Click to follow
The Independent Culture
Dancing queen

Abba's Super Trouper Agnetha Faltskog still won't take a chance. Since the late- Eighties, she has lived quietly in her isolated home on Ekero, an island suburb of Stockholm. She has explained her attitude to some Swedish documentary-makers: "For a 10-year period I have neither played nor sung nor listened to music. I didn't even care about getting a decent stereo. It was a way for me to come to terms with everything and slowly become well again. Silence has been a necessity." The interview is in sound only - she refuses to appear on camera. I think one of us is crying.

Furry princess

The blonde in the bubble-bath bikini is Pamela Anderson, the most lusted- after woman in the world since Agnetha decided to hang up her Spandex pants. This is how Pammi decided to host the World Music Awards in Monte Carlo. Perhaps 10 years in Scandinavian solitude may help her bounce back.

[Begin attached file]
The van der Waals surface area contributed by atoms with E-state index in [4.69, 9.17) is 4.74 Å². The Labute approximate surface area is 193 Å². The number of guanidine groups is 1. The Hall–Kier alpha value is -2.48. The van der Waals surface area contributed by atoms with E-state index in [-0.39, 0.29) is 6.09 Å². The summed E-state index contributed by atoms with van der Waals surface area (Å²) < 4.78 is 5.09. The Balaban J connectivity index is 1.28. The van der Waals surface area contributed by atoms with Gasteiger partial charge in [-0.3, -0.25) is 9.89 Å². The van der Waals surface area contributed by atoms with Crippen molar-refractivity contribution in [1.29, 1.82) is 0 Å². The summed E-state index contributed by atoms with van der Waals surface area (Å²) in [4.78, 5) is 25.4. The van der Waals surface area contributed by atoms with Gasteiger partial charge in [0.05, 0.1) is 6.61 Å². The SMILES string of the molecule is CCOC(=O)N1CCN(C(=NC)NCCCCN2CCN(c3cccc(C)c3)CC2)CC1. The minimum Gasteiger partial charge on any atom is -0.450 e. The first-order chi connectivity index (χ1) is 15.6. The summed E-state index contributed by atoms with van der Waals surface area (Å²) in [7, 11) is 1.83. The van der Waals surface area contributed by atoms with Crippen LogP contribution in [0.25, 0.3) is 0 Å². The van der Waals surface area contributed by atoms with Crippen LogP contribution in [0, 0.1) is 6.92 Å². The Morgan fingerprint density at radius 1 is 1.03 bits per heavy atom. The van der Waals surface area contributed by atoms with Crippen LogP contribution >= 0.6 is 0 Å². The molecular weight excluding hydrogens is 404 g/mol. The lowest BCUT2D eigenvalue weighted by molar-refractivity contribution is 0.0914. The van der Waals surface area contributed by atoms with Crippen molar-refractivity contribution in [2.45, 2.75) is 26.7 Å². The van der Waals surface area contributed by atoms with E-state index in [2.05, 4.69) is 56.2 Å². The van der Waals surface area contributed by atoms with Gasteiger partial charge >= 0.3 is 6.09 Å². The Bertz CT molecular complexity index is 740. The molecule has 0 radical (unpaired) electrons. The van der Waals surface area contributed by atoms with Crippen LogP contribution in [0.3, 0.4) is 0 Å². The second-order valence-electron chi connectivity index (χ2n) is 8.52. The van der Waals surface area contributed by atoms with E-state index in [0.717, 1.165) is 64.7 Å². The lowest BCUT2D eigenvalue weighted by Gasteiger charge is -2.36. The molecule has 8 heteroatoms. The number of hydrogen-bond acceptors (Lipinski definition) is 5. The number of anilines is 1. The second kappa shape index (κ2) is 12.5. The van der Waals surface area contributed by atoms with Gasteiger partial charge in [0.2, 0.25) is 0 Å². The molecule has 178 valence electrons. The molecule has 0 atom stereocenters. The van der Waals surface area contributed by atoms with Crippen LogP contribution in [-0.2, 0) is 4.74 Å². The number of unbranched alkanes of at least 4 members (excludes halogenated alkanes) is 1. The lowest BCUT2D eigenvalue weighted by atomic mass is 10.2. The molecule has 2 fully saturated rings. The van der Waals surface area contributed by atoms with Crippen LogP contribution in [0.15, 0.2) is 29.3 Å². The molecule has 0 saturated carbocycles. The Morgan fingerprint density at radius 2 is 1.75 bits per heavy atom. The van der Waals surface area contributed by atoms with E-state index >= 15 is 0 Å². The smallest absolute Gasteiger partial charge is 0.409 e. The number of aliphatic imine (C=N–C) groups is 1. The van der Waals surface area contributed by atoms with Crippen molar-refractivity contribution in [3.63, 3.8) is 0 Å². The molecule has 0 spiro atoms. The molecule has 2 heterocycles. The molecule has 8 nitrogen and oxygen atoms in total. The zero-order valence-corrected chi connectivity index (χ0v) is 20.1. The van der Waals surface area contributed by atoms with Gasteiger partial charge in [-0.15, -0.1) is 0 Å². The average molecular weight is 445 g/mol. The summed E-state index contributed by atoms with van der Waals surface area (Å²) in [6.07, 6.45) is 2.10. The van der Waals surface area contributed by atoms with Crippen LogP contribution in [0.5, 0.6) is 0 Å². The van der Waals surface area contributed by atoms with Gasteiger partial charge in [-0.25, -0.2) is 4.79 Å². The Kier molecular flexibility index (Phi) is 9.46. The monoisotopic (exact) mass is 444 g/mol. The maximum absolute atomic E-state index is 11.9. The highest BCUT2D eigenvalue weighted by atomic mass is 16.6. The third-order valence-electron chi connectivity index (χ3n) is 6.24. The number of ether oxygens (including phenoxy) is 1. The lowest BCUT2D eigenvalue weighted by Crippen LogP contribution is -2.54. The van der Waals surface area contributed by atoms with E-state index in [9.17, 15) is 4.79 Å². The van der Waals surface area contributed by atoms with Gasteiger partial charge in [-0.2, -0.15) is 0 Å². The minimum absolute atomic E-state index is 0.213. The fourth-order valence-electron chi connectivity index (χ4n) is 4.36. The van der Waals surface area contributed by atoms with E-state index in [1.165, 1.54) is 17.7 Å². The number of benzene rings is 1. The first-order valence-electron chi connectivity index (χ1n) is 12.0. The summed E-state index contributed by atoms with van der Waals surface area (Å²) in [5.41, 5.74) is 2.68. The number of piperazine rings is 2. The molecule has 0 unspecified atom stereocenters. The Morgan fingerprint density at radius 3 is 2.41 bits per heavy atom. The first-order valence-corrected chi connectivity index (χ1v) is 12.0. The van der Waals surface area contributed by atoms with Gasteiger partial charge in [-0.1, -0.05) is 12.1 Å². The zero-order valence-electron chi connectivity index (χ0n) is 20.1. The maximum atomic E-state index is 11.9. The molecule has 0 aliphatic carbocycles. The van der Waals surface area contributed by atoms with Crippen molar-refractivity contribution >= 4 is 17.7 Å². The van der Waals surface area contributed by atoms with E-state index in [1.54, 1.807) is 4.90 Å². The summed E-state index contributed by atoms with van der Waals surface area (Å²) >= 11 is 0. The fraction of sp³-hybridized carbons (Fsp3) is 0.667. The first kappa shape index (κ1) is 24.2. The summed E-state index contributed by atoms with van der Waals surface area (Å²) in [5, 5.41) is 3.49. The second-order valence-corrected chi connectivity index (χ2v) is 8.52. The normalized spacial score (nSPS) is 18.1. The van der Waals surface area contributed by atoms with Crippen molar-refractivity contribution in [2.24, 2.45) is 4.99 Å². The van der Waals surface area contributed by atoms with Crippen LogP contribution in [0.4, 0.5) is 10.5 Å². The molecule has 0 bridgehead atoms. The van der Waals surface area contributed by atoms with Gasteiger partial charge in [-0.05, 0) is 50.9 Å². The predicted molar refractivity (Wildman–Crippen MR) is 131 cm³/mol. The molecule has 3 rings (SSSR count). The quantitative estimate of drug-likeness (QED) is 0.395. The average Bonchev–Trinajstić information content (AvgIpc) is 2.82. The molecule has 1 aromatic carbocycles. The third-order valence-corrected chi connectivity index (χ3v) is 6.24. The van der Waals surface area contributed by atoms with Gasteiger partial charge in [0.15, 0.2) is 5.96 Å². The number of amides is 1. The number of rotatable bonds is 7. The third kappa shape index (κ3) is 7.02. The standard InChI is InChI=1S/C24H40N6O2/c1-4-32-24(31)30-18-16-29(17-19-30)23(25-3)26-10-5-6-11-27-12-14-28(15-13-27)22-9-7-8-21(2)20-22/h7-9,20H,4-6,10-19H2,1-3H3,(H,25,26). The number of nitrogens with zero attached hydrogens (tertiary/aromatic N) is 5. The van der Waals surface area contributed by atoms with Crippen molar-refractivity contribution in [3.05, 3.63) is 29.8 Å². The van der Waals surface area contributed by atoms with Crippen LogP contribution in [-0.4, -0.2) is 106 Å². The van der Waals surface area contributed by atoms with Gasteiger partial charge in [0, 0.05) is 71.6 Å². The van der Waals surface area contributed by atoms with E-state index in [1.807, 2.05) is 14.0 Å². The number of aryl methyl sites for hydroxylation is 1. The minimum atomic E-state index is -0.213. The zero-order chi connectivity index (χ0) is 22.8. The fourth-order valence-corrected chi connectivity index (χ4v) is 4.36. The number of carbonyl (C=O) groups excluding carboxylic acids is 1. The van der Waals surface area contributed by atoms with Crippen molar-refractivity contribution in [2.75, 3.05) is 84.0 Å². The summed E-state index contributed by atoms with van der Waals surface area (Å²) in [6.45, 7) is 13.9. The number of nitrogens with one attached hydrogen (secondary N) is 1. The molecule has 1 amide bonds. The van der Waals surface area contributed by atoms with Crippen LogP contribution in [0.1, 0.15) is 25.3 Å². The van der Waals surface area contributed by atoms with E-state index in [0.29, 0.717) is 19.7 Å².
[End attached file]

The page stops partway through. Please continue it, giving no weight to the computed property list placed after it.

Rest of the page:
Peak practice

Scotland elects its first parliament in 300 years. Wales chooses its first-ever National Assembly. And last Thursday the residents of the small Derbyshire community of Buxworth voted on whether they should change the name of their delightful village to Bugsworth, the name it bore before 1929, when a local vicar and a teacher managed to change it because it was "ugly and had connotations that were unpleasant". The Buxworthians voted by 233 (63 per cent) to 139 (27 per cent) against change. I'm not surprised. Buxworth may be a little ungainly sounding, but it's not that bad. Not as embarrassing as Piddlehampton, for example. Or Willie, a village in Warwickshire that regularly has its road signs stolen. Or you could move to Six-Mile Bottom, Cambs.

How much is that doggie?

A poodle named Rusty has become Britain's richest mutt, having been left pounds 10,000 by Beryl Maidment. Rusty will have to work hard on his investments if he wants to catch up with Gunther III, an Alsatian who was bequeathed pounds 65m by an Austrian countess. Barking mad.

Image of the week

This cheeky photograph was taken in 1924 with a Kodak VP camera. On the far right is George Mallory, on his expedition to conquer Everest, from which he never returned. His body was finally found this week. This, apparently, is how an English gentleman approached his peak.